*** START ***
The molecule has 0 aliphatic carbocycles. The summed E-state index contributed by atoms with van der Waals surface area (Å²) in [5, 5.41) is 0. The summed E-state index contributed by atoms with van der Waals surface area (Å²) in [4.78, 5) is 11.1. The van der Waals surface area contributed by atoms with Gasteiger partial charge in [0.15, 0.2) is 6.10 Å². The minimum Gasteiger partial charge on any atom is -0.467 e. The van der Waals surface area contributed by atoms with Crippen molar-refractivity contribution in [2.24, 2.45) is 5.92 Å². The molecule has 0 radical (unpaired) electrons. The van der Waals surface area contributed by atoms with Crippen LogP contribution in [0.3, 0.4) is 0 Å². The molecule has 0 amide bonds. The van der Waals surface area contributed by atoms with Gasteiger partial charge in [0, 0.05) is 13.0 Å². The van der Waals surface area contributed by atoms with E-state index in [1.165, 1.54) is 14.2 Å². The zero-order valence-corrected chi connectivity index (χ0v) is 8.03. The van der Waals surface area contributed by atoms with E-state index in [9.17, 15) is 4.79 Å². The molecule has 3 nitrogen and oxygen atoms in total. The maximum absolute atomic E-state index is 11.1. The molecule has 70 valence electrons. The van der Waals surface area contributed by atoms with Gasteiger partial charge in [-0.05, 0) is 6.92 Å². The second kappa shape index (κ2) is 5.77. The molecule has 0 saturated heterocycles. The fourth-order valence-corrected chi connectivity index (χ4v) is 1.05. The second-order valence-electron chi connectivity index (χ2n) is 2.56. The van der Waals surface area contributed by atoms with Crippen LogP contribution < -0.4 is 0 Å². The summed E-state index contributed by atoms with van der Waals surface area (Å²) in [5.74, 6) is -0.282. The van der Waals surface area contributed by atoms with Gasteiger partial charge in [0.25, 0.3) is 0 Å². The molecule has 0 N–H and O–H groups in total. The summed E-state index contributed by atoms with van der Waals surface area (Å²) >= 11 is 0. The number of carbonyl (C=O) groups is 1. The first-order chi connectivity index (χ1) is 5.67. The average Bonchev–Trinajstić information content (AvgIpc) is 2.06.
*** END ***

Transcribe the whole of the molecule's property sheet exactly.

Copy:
The molecule has 0 aliphatic carbocycles. The summed E-state index contributed by atoms with van der Waals surface area (Å²) in [5, 5.41) is 0. The summed E-state index contributed by atoms with van der Waals surface area (Å²) in [4.78, 5) is 11.1. The van der Waals surface area contributed by atoms with Gasteiger partial charge in [0.15, 0.2) is 6.10 Å². The minimum Gasteiger partial charge on any atom is -0.467 e. The van der Waals surface area contributed by atoms with Crippen molar-refractivity contribution in [2.24, 2.45) is 5.92 Å². The molecule has 0 radical (unpaired) electrons. The van der Waals surface area contributed by atoms with Crippen LogP contribution in [0.3, 0.4) is 0 Å². The molecule has 0 amide bonds. The van der Waals surface area contributed by atoms with Gasteiger partial charge in [0, 0.05) is 13.0 Å². The van der Waals surface area contributed by atoms with E-state index in [1.165, 1.54) is 14.2 Å². The zero-order valence-corrected chi connectivity index (χ0v) is 8.03. The van der Waals surface area contributed by atoms with E-state index in [9.17, 15) is 4.79 Å². The molecule has 3 nitrogen and oxygen atoms in total. The maximum absolute atomic E-state index is 11.1. The molecule has 70 valence electrons. The van der Waals surface area contributed by atoms with Gasteiger partial charge in [-0.05, 0) is 6.92 Å². The second kappa shape index (κ2) is 5.77. The molecule has 0 saturated heterocycles. The fourth-order valence-corrected chi connectivity index (χ4v) is 1.05. The second-order valence-electron chi connectivity index (χ2n) is 2.56. The van der Waals surface area contributed by atoms with Crippen LogP contribution < -0.4 is 0 Å². The summed E-state index contributed by atoms with van der Waals surface area (Å²) in [5.74, 6) is -0.282. The van der Waals surface area contributed by atoms with Gasteiger partial charge in [0.25, 0.3) is 0 Å². The molecule has 0 N–H and O–H groups in total. The summed E-state index contributed by atoms with van der Waals surface area (Å²) >= 11 is 0. The number of carbonyl (C=O) groups is 1. The first-order chi connectivity index (χ1) is 5.67. The average Bonchev–Trinajstić information content (AvgIpc) is 2.06.